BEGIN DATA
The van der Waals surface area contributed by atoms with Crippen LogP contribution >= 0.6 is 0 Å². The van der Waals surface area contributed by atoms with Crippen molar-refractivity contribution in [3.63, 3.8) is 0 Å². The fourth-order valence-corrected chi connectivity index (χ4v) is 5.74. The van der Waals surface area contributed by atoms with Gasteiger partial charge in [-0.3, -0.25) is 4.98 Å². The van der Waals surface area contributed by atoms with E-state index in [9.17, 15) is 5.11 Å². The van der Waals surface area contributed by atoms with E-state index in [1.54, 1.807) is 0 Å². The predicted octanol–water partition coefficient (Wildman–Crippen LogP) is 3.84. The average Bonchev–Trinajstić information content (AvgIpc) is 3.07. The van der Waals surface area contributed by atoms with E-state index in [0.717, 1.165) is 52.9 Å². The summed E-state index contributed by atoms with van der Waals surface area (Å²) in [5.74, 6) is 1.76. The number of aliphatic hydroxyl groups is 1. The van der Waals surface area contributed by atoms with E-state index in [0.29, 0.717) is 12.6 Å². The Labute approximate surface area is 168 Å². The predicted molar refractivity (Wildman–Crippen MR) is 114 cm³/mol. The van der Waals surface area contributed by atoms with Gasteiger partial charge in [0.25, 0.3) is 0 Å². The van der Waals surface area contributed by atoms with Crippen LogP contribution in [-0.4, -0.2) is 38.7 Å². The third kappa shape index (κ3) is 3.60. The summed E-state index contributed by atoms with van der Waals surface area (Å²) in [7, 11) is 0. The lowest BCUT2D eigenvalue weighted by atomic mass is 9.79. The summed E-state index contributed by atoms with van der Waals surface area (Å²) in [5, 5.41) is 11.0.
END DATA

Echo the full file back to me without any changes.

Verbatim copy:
The van der Waals surface area contributed by atoms with Crippen LogP contribution >= 0.6 is 0 Å². The van der Waals surface area contributed by atoms with Crippen molar-refractivity contribution in [3.63, 3.8) is 0 Å². The fourth-order valence-corrected chi connectivity index (χ4v) is 5.74. The van der Waals surface area contributed by atoms with Gasteiger partial charge in [-0.3, -0.25) is 4.98 Å². The van der Waals surface area contributed by atoms with E-state index in [9.17, 15) is 5.11 Å². The van der Waals surface area contributed by atoms with E-state index in [1.54, 1.807) is 0 Å². The predicted octanol–water partition coefficient (Wildman–Crippen LogP) is 3.84. The average Bonchev–Trinajstić information content (AvgIpc) is 3.07. The van der Waals surface area contributed by atoms with E-state index in [0.717, 1.165) is 52.9 Å². The summed E-state index contributed by atoms with van der Waals surface area (Å²) in [5.74, 6) is 1.76. The number of aliphatic hydroxyl groups is 1. The van der Waals surface area contributed by atoms with E-state index in [0.29, 0.717) is 12.6 Å². The Labute approximate surface area is 168 Å². The predicted molar refractivity (Wildman–Crippen MR) is 114 cm³/mol. The van der Waals surface area contributed by atoms with Gasteiger partial charge in [0.25, 0.3) is 0 Å². The van der Waals surface area contributed by atoms with Crippen LogP contribution in [-0.4, -0.2) is 38.7 Å². The third kappa shape index (κ3) is 3.60. The summed E-state index contributed by atoms with van der Waals surface area (Å²) in [7, 11) is 0. The lowest BCUT2D eigenvalue weighted by atomic mass is 9.79. The summed E-state index contributed by atoms with van der Waals surface area (Å²) in [5, 5.41) is 11.0.